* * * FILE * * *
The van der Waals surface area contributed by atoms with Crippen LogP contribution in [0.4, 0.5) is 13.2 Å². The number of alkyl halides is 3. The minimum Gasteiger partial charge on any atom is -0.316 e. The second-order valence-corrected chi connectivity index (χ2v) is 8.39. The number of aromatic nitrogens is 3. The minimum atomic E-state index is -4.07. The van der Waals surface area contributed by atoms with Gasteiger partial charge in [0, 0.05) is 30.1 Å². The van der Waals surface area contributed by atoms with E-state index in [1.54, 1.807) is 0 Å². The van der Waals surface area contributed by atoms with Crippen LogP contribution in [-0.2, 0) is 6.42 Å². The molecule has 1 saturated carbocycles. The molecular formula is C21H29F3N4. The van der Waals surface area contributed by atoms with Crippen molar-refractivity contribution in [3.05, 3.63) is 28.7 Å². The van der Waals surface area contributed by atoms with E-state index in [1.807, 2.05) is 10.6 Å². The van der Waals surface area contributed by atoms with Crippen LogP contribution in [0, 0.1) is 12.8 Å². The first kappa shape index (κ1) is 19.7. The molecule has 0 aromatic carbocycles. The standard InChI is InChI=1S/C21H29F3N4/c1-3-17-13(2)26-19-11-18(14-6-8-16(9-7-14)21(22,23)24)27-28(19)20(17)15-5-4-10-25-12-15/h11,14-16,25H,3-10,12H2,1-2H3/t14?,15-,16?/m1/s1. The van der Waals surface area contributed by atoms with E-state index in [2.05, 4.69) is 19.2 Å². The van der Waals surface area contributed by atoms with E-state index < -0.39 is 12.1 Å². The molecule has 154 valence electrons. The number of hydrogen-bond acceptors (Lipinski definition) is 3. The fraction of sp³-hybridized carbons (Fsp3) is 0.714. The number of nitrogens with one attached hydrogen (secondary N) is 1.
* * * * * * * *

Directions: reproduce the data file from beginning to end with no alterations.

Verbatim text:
The van der Waals surface area contributed by atoms with Crippen LogP contribution in [0.4, 0.5) is 13.2 Å². The number of alkyl halides is 3. The minimum Gasteiger partial charge on any atom is -0.316 e. The second-order valence-corrected chi connectivity index (χ2v) is 8.39. The number of aromatic nitrogens is 3. The minimum atomic E-state index is -4.07. The van der Waals surface area contributed by atoms with Gasteiger partial charge in [0, 0.05) is 30.1 Å². The van der Waals surface area contributed by atoms with E-state index in [1.54, 1.807) is 0 Å². The van der Waals surface area contributed by atoms with Crippen LogP contribution in [-0.2, 0) is 6.42 Å². The molecule has 1 saturated carbocycles. The molecular formula is C21H29F3N4. The van der Waals surface area contributed by atoms with Crippen molar-refractivity contribution in [3.05, 3.63) is 28.7 Å². The van der Waals surface area contributed by atoms with E-state index in [1.807, 2.05) is 10.6 Å². The van der Waals surface area contributed by atoms with Crippen LogP contribution in [0, 0.1) is 12.8 Å². The first kappa shape index (κ1) is 19.7. The molecule has 0 aromatic carbocycles. The standard InChI is InChI=1S/C21H29F3N4/c1-3-17-13(2)26-19-11-18(14-6-8-16(9-7-14)21(22,23)24)27-28(19)20(17)15-5-4-10-25-12-15/h11,14-16,25H,3-10,12H2,1-2H3/t14?,15-,16?/m1/s1. The van der Waals surface area contributed by atoms with E-state index in [2.05, 4.69) is 19.2 Å². The van der Waals surface area contributed by atoms with E-state index < -0.39 is 12.1 Å². The molecule has 154 valence electrons. The number of hydrogen-bond acceptors (Lipinski definition) is 3. The fraction of sp³-hybridized carbons (Fsp3) is 0.714. The number of nitrogens with one attached hydrogen (secondary N) is 1.